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Moroni: an Italian master of realism

— November 2014

Associated media

Giovanni Battista Moroni,  Isotta Brembati, c.1555,  Museo di Palazzo Moroni - Lucretia Moroni Collection, Bergamo.  Oil on canvas, 160x115 cm.  Fondazione Museo di Palazzo Moroni - Lucretia Moroni Collection, Bergamo. Photo: Marco Mazzoleni

The world inhabited by a 16th-century artist is brought to life through his paintings

It was like walking into an Italian palazzo full of wonderful paintings. This was the experience at the Royal Academy’s exhibition Giovanni Battista Moroni (until 25 January 2015). Forty works by an Italian master of realism come to life in the RA’s Sackler Wing, which feels more like a series of intimate room settings than a gallery space.

Giovanni Battista Moroni (c.1521/4–1579/80), was born in Albino, a small town in the northern Italian province of Bergamo, near Milan, at that time under Spanish rule. This exhibition, in a chronological survey, studies his rise to prominence through his finest portraits and altarpieces.  In the first room we are introduced to Moroni’s tutor in art, Alessandro Bonvicino, known as Moretto da Brescia (c.1498–1554), and ‘the Raphael of Brescia’. Moretto is said to have been influenced by Giorgione and Titian.

In Room 1 we can compare Moretti the tutor with Moroni the pupil.  Two religious works by Moretti, including an altarpiece Madonna and Child on a Throne between Saints Eusabia, Andrew, Domneone and Domno, 1536-37, and two secular portraits, superb in content, composition and realism, reveal the style that informed his pupil’s later works. To make that point, shown in the same room is the distinctive Portrait of M.A. Savelli, c.1545–8, originally thought to be by Moretti but now assigned to Moroni.

In Room 2 , two seemingly similar works titled The Trinity, reveal one to be by the celebrated Venetian painter Lorenzo Lotto, c.1519–21, the other a newer version by Moroni, c.1552–3. The latter highlights a move toward naturalism, due partly to the Catholic Church’s determined Counter-Reformation movement, which affected Moroni’s work too.  In 1551 he was summoned to Trent (where the Council of Trent, 1545–63, met to discuss the problem of Lutheranism). He painted Madonna and Child in Glory with Doctors of the Church, 1551, for the Chiesa di Santa Maria Maggiore, where the Council met (not on display). It marked the transition point of his career towards a celebrated reputation.  Not to be missed before leaving Room 2, is a beautiful devotional work A Gentleman in Adoration before the Baptism of Christ, c.1555–60, and the unflinching realism of Portrait of Lucrezia Vertova Agliardi, 1557. Referring to this work in the exhibition catalogue, curator Simone Facchinetti notes Moroni’s ability to capture ‘physically believable but morally idealised figures’.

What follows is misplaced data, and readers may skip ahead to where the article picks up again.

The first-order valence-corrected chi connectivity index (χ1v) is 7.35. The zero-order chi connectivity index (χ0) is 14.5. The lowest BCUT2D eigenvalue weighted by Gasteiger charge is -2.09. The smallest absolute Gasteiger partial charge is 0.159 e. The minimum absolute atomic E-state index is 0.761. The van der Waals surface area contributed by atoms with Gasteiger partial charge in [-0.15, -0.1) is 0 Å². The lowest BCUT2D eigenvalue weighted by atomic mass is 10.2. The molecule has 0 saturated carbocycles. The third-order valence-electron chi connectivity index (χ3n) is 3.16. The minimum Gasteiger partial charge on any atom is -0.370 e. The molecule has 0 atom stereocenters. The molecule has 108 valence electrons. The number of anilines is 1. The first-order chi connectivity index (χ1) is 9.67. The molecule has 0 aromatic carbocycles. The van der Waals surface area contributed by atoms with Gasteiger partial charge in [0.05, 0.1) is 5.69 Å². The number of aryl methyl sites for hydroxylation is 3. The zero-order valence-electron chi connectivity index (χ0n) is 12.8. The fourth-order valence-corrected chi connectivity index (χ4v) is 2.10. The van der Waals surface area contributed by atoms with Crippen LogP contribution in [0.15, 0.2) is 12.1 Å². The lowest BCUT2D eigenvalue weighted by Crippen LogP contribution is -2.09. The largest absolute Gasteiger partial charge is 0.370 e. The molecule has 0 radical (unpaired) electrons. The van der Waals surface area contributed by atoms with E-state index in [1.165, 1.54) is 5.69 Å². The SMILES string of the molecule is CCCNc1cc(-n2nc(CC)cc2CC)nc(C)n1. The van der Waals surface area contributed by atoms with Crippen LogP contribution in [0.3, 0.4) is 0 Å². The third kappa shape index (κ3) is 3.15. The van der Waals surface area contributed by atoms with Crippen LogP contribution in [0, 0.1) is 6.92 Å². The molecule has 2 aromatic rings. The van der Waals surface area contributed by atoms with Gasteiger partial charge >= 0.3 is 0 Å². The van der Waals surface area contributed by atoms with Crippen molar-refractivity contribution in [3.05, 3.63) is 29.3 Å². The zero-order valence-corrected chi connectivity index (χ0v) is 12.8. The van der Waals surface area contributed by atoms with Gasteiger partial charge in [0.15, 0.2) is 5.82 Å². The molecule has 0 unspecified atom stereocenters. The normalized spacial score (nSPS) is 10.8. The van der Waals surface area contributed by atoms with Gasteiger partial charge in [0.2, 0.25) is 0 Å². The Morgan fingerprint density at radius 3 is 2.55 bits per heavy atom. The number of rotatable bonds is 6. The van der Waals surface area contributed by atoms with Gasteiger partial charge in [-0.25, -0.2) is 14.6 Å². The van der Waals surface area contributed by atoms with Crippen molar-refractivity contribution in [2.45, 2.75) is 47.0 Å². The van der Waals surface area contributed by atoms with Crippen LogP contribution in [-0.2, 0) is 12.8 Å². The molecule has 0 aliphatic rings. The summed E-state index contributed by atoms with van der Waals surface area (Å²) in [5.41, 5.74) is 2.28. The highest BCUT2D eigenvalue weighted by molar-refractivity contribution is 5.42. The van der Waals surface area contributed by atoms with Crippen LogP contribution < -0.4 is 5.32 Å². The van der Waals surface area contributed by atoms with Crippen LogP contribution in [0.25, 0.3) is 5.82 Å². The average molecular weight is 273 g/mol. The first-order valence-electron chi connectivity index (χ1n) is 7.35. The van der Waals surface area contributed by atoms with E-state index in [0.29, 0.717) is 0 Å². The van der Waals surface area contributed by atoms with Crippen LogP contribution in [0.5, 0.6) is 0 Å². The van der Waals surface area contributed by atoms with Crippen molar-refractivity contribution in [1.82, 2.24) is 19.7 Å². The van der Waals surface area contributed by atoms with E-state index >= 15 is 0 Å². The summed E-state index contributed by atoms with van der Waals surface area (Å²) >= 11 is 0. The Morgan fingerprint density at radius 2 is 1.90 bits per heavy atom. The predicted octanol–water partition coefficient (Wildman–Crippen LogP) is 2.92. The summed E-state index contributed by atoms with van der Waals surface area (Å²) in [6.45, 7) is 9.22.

From here it feels as if one has entered the private, secular domains of the nobility of Bergamo to meet aristocratic members of the feuding Albani and Brembati families. A full-length sensational Portrait of Gian Gerolamo Grumelli (The Man in Pink), c.1560, in an architectural setting, always favoured by Moroni, is full of symbolism and allegory. An inscription possibly refers to marriage to his second wife, the talented poet Isotta Brembati.  Here Portrait of Isotta Brembati, c.1553, hangs to the left of her husband’s. Seated in a scarlet Dantesca chair she wears an opulent emerald green dress. Opposite Brembati hangs a portrait of another literary talent, the poet Countess Lucia Albani Avogadro, c.1555–60, also seated in a Dantesca chair. She wears the very latest fashion, a glittering brocade dress in red, which Moroni captures exquisitely.  Portrait of Faustino Avogadro (The Knight with the Wounded Foot), c. 1555–60, is Lucia’s husband, looking disdainful, in a full-length portrait, surrounded by pieces of luxurious armour, attributes of his military career. (The portrait title refers to a support he wore on his lower left leg). Other family portraits hang in this room. Whilst the Albani and Brembati were warring – not unlike Shakespeare’s Capulet and Montague families in Romeo and Juliet – Moroni managed to be commissioned by both factions.

There is so much to enjoy in this exhibition. Particularly remarkable is The Last Supper, 1566–9, commissioned by the Confraternita del Santissimo Sacramento, Romano di Lombardia, in 1565. In addition, Moroni’s portraits of middle-class individuals, such as Portrait of a Lateran Canon (Basilio Zanchi?), c.1558, and Portrait of a Young Lady, 1560–5, are amongst his finest works. So too is Portrait of Giovanni Gerolamo Albani, c.1568-70, displayed in the final room with portraits of Moroni’s friends. Looking closely one sees in Albani’s hand a small book. This studio prop appears again in Portrait of a Lady in Black (Medea Rossi?), c.1572–3, and Portrait of an Elderly Man seated with a Book (Pietro Spino?), c.1575–9, displayed alongside. A favourite here is Portrait of a Tailor (Il Tagliapanni) c.1570, a Moroni masterpiece.

The artist is noted for his ability to capture exact likenesses and character. In each of the 40 paintings (and a single, rare drawing), one is drawn to observe Moroni’s infinitesimal attention to detail. This exhibition of works encapsulates why Moroni deserves so much attention today. It is the first comprehensive appraisal of Moroni’s art in the UK. It is curated by Simone Facchinetti of the Museo Adriano Bernareggi, Bergamo and Arturo Galansino of the Royal Academy.


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